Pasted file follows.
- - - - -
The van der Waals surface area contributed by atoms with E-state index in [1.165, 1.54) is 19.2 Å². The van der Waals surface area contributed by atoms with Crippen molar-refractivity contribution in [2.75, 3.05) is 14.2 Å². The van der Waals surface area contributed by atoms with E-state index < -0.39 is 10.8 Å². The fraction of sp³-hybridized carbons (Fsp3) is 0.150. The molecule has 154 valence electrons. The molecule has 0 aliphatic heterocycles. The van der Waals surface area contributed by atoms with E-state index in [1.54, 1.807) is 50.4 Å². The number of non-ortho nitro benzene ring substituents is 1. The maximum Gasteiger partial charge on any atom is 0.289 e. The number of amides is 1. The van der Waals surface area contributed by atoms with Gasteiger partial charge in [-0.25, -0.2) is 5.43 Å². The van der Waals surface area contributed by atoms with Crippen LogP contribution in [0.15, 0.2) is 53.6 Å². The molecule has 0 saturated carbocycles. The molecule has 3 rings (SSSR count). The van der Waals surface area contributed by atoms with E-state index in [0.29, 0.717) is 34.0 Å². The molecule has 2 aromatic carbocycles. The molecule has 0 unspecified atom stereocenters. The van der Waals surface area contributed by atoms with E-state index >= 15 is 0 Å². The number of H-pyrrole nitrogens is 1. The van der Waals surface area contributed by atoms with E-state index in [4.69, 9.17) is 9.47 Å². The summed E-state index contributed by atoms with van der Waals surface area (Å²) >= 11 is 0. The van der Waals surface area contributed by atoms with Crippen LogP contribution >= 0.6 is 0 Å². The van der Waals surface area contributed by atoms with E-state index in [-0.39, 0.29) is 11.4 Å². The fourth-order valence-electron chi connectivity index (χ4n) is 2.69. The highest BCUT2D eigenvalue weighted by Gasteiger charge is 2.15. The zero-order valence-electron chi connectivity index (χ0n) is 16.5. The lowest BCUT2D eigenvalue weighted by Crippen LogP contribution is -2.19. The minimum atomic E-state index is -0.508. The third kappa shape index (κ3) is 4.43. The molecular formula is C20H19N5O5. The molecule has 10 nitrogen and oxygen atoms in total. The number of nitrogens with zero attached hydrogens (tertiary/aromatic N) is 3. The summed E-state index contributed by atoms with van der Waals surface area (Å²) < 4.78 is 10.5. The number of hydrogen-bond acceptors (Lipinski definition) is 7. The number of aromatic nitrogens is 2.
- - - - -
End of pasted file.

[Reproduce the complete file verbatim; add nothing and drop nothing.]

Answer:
The van der Waals surface area contributed by atoms with E-state index in [1.165, 1.54) is 19.2 Å². The van der Waals surface area contributed by atoms with Crippen molar-refractivity contribution in [2.75, 3.05) is 14.2 Å². The van der Waals surface area contributed by atoms with E-state index < -0.39 is 10.8 Å². The fraction of sp³-hybridized carbons (Fsp3) is 0.150. The molecule has 154 valence electrons. The molecule has 0 aliphatic heterocycles. The van der Waals surface area contributed by atoms with E-state index in [1.54, 1.807) is 50.4 Å². The number of non-ortho nitro benzene ring substituents is 1. The maximum Gasteiger partial charge on any atom is 0.289 e. The number of amides is 1. The van der Waals surface area contributed by atoms with Gasteiger partial charge in [-0.25, -0.2) is 5.43 Å². The van der Waals surface area contributed by atoms with Crippen LogP contribution in [0.15, 0.2) is 53.6 Å². The molecule has 0 saturated carbocycles. The molecule has 3 rings (SSSR count). The van der Waals surface area contributed by atoms with E-state index in [0.29, 0.717) is 34.0 Å². The molecule has 2 aromatic carbocycles. The molecule has 0 unspecified atom stereocenters. The van der Waals surface area contributed by atoms with E-state index >= 15 is 0 Å². The number of H-pyrrole nitrogens is 1. The van der Waals surface area contributed by atoms with E-state index in [4.69, 9.17) is 9.47 Å². The summed E-state index contributed by atoms with van der Waals surface area (Å²) >= 11 is 0. The van der Waals surface area contributed by atoms with Crippen LogP contribution >= 0.6 is 0 Å². The van der Waals surface area contributed by atoms with E-state index in [-0.39, 0.29) is 11.4 Å². The fourth-order valence-electron chi connectivity index (χ4n) is 2.69. The highest BCUT2D eigenvalue weighted by Gasteiger charge is 2.15. The zero-order valence-electron chi connectivity index (χ0n) is 16.5. The lowest BCUT2D eigenvalue weighted by Crippen LogP contribution is -2.19. The minimum atomic E-state index is -0.508. The third kappa shape index (κ3) is 4.43. The molecular formula is C20H19N5O5. The molecule has 10 nitrogen and oxygen atoms in total. The number of nitrogens with zero attached hydrogens (tertiary/aromatic N) is 3. The summed E-state index contributed by atoms with van der Waals surface area (Å²) < 4.78 is 10.5. The number of hydrogen-bond acceptors (Lipinski definition) is 7. The number of aromatic nitrogens is 2.